- The Agency for Healthcare Research and Quality will not issue new grant and contract funds or monitor certain existing projects;
- CDC will partially reduce its outbreak detection efforts and stop helping states with infectious disease monitoring;
- FDA will suspend most of its food safety, nutrition, and cosmetics activities, including routine onsite inspections and import inspections;
- The Indian Health Service (IHS) will suspend funding to tribes and Urban Indian health programs;
- NIH will not admit new clinical care patients who are not critically ill or award new grants;
- The Office of National Coordinator for Health IT will suspend efforts to improve interoperability and combat information blocking; and
- Substance Abuse and Mental Health Services Administration (SAMHSA) will not issue new grant funding or monitor certain existing grants.
However, HHS said certain activities will continue. For example, Medicare will continue to provide coverage, and states will continue to receive federal payments for Medicaid. HHS said that during the shutdown:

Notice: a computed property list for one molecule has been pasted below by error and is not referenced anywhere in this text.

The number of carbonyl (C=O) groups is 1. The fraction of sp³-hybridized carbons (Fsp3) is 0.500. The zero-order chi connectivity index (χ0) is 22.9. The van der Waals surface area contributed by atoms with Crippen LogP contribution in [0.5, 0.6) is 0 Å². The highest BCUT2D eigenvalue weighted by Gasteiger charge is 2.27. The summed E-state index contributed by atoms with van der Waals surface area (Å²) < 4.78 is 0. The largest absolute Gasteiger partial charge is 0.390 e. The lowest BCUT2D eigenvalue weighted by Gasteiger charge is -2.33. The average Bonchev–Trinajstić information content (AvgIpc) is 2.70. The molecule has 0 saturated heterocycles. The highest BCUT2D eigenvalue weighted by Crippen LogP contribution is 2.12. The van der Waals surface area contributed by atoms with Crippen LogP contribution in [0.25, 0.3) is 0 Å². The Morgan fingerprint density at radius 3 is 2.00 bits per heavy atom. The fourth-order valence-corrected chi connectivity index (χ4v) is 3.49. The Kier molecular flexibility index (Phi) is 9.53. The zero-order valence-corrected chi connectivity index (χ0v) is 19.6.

- CMS will continue key federal exchange activities, such as open enrollment eligibility verification;
- FDA will continue some activities, including those in the Center for Tobacco Products;
- IHS will continue to provide direct clinical health services and referrals;
- NIH will continue patient care for current clinical center patients;
- PEPFAR, CDC's Global AIDS program, and other similar programs will remain funded; and
- SAMHSA's suicide prevention lifeline, disaster distress helpline, and similar programs will continue but without technical assistance or facilitation from the agency.
HHS also said CMS will maintain staff to continue making CHIP payments to eligible states from the agency's reserve fund. However, without a full CHIP reauthorization, the program will not be fully funded. The Medicaid and CHIP Payment and Access Commission, which advises Congress, said 27 states and Washington, D.C., will have depleted their CHIP funding by the end of March.